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Thread: Source for mounting plates?

  1. #36
    Pickup Maker David Schwab's Avatar
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    Quote Originally Posted by RedHouse View Post
    Damn that's funny!
    It would be possible to describe everything scientifically, but it would make no sense; it would be without meaning, as if you described a Beethoven symphony as a variation of wave pressure. — Albert Einstein

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  2. #37
    Member SKATTERBRANE's Avatar
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    Quote Originally Posted by jason lollar View Post
    if you are willing to buy 50 or 100 pieces just go to david enginnering with a 2D cad drawing and have them cut it- they can deburr and tap the plates and plate them too for cheaper than you could buy them pre made if you could find the source
    David Engineering - Metal Stamping, LASER Cutting, Sheet Metal Fabrication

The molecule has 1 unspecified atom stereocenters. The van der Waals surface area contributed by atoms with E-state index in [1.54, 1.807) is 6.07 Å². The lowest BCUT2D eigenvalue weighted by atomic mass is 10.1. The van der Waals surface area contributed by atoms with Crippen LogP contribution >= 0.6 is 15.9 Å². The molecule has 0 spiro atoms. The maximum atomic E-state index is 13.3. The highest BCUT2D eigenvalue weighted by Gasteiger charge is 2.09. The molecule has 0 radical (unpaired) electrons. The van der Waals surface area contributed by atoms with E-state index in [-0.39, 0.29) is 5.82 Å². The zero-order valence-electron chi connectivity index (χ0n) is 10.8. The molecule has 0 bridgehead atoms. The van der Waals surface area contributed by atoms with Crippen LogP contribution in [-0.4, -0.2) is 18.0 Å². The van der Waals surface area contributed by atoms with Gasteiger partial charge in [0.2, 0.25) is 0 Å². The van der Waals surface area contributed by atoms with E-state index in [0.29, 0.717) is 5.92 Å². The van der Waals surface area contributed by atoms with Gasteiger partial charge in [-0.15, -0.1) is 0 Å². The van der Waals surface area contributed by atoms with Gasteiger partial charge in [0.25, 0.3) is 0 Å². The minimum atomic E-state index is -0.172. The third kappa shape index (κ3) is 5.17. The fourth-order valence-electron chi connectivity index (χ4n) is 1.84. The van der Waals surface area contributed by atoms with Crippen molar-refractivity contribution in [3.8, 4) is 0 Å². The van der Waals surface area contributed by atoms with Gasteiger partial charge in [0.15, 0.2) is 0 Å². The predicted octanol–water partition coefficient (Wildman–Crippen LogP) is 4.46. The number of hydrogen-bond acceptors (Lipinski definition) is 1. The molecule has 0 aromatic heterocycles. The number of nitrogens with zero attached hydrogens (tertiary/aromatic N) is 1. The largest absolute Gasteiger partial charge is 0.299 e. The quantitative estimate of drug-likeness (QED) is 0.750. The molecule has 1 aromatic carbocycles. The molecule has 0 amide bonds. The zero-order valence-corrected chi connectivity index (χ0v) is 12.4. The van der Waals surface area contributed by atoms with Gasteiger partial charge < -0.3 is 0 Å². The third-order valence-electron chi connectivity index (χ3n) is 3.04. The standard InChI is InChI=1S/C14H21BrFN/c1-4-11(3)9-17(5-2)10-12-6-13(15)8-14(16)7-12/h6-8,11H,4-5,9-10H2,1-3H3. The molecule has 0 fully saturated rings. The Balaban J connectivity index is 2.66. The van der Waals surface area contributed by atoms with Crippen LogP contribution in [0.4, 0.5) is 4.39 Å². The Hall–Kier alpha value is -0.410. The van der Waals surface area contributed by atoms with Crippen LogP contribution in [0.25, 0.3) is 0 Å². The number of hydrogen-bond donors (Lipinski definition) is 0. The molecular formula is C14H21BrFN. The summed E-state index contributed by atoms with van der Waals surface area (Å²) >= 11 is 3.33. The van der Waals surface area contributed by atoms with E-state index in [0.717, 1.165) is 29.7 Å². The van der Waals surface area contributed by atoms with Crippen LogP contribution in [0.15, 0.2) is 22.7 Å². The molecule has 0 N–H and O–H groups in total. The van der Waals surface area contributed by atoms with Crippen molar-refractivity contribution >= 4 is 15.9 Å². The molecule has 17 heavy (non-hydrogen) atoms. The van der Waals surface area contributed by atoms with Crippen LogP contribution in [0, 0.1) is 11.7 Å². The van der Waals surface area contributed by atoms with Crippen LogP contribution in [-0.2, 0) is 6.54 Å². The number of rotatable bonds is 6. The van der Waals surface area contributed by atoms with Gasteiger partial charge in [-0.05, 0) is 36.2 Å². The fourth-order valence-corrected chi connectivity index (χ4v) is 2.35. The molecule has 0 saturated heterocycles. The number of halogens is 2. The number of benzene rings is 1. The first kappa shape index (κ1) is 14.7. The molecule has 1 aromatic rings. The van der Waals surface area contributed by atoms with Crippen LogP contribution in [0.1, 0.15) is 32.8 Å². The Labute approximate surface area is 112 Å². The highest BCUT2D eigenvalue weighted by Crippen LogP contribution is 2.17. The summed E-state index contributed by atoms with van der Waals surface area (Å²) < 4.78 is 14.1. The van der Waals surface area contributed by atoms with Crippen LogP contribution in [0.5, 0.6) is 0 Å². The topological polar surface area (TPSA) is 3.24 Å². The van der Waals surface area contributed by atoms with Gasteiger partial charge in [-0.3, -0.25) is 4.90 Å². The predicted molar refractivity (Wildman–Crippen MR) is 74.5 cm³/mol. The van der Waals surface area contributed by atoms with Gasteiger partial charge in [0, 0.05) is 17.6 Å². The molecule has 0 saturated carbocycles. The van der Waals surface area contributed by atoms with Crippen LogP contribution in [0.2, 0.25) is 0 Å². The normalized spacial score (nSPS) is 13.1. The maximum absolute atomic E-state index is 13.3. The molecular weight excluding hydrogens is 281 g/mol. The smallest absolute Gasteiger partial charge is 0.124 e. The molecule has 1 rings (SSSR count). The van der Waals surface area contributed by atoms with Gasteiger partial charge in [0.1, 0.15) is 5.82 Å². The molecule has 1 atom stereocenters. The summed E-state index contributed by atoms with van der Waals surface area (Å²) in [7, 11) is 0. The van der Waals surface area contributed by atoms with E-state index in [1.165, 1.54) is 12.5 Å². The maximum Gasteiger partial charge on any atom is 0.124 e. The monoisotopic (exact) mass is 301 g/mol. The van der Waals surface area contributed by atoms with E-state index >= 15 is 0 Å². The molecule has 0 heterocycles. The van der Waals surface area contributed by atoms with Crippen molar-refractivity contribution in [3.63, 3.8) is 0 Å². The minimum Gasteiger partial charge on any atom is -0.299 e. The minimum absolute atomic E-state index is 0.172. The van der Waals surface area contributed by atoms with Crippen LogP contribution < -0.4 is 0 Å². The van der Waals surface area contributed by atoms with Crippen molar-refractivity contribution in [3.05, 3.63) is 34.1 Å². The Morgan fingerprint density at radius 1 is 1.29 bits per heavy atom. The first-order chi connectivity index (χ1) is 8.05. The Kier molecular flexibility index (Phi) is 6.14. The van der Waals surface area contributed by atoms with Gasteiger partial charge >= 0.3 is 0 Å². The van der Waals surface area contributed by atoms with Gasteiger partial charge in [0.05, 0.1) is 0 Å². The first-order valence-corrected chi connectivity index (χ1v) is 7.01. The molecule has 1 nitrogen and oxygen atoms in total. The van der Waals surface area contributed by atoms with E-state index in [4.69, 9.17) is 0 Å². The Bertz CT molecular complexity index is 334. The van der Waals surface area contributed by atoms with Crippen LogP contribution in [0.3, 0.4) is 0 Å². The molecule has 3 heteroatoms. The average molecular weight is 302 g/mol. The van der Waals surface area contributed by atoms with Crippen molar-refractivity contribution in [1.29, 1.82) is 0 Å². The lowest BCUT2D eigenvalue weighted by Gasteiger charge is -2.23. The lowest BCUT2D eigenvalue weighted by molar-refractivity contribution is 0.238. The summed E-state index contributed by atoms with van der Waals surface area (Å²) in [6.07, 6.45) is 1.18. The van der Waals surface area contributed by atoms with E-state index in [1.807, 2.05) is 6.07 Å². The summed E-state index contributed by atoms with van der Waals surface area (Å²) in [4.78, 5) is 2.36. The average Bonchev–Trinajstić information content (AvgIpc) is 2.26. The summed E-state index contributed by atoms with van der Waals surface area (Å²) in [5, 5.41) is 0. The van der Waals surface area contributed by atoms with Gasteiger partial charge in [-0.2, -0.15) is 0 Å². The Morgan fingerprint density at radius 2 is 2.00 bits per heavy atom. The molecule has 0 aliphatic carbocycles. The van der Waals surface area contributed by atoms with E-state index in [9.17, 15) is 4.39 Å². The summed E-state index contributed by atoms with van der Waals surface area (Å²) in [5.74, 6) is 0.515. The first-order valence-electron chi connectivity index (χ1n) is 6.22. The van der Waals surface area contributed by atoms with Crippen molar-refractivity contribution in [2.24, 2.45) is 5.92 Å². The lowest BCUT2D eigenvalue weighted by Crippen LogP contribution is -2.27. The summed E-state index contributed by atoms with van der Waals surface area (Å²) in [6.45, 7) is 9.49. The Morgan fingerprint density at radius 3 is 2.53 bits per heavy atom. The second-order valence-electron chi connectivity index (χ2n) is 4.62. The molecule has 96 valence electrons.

Thank you Mr Lollar. I will look into that.
    The Pickup Artist

  3. #38
    Senior Member NightWinder's Avatar
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    Quote Originally Posted by jason lollar View Post
    Now that's pretty funny! Plainly stated : )

  4. #39
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    Sketterbrane.... again proves himself the most self-entitled pickup builder in the market today. You ask a questions that will make YOUR job easier and get mad at people when they genuinely give you advice that you don't deem adequate.

    How about you go out and really try to find these parts - work the phone if you can - instead of just asking people to do your bidding for you... pathetic

  5. #40
    Old Timer RedHouse's Avatar
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    Quote Originally Posted by Edward R View Post
    Sketterbrane.... again proves himself the most self-entitled pickup builder in the market today. You ask a questions that will make YOUR job easier and get mad at people when they genuinely give you advice that you don't deem adequate.